Improved de-identification of physician notes through integrative modeling of both public and private medical text
- Equal contributors
1 Harvard Medical School Center for Biomedical Informatics, Boston, MA USA
2 Children's Hospital Informatics Program at the Harvard-MIT division of Health Sciences and Technology, Boston, MA USA
3 Center for Advanced Genomic Technology, Boston University, Boston, MA USA
4 Research Computing, Partners Healthcare System, Information Technology, Boston, MA USA
5 Countway Library of Medicine, Harvard Medical School, 10 Shattuck St 4th Floor, Boston, MA 02115, USA
BMC Medical Informatics and Decision Making 2013, 13:112 doi:10.1186/1472-6947-13-112Published: 2 October 2013
Physician notes routinely recorded during patient care represent a vast and underutilized resource for human disease studies on a population scale. Their use in research is primarily limited by the need to separate confidential patient information from clinical annotations, a process that is resource-intensive when performed manually. This study seeks to create an automated method for de-identifying physician notes that does not require large amounts of private information: in addition to training a model to recognize Protected Health Information (PHI) within private physician notes, we reverse the problem and train a model to recognize non-PHI words and phrases that appear in public medical texts.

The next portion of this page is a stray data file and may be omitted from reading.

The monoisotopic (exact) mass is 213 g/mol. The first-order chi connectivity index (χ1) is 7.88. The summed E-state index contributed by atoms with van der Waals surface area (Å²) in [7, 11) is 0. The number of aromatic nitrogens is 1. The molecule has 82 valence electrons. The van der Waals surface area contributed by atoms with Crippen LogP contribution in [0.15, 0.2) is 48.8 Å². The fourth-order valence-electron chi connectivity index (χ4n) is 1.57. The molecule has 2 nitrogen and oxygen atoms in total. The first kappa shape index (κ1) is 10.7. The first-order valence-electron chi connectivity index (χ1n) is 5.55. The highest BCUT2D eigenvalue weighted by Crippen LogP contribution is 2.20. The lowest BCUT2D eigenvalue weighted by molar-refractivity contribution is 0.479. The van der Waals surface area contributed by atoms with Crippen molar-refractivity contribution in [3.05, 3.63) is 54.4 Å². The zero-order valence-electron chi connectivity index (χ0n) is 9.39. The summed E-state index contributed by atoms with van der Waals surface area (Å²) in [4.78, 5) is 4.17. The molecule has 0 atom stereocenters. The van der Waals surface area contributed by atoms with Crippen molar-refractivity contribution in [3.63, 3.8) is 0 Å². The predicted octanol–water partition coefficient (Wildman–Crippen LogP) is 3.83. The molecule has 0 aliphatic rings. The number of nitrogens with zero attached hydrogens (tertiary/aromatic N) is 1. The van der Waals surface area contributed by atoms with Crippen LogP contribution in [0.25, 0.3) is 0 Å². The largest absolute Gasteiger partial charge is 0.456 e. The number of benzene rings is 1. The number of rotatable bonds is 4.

Public and private medical text sources were analyzed to distinguish common medical words and phrases from Protected Health Information. Patient identifiers are generally nouns and numbers that appear infrequently in medical literature. To quantify this relationship, term frequencies and part of speech tags were compared between journal publications and physician notes. Standard medical concepts and phrases were then examined across ten medical dictionaries. Lists and rules were included from the US census database and previously published studies. In total, 28 features were used to train decision tree classifiers.
The model successfully recalled 98% of PHI tokens from 220 discharge summaries. Cost sensitive classification was used to weight recall over precision (98% F10 score, 76% F1 score). More than half of the false negatives were the word “of” appearing in a hospital name. All patient names, phone numbers, and home addresses were at least partially redacted. Medical concepts such as “elevated white blood cell count” were informative for de-identification. The results exceed the previously approved criteria established by four Institutional Review Boards.
The results indicate that distributional differences between private and public medical text can be used to accurately classify PHI. The data and algorithms reported here are made freely available for evaluation and improvement.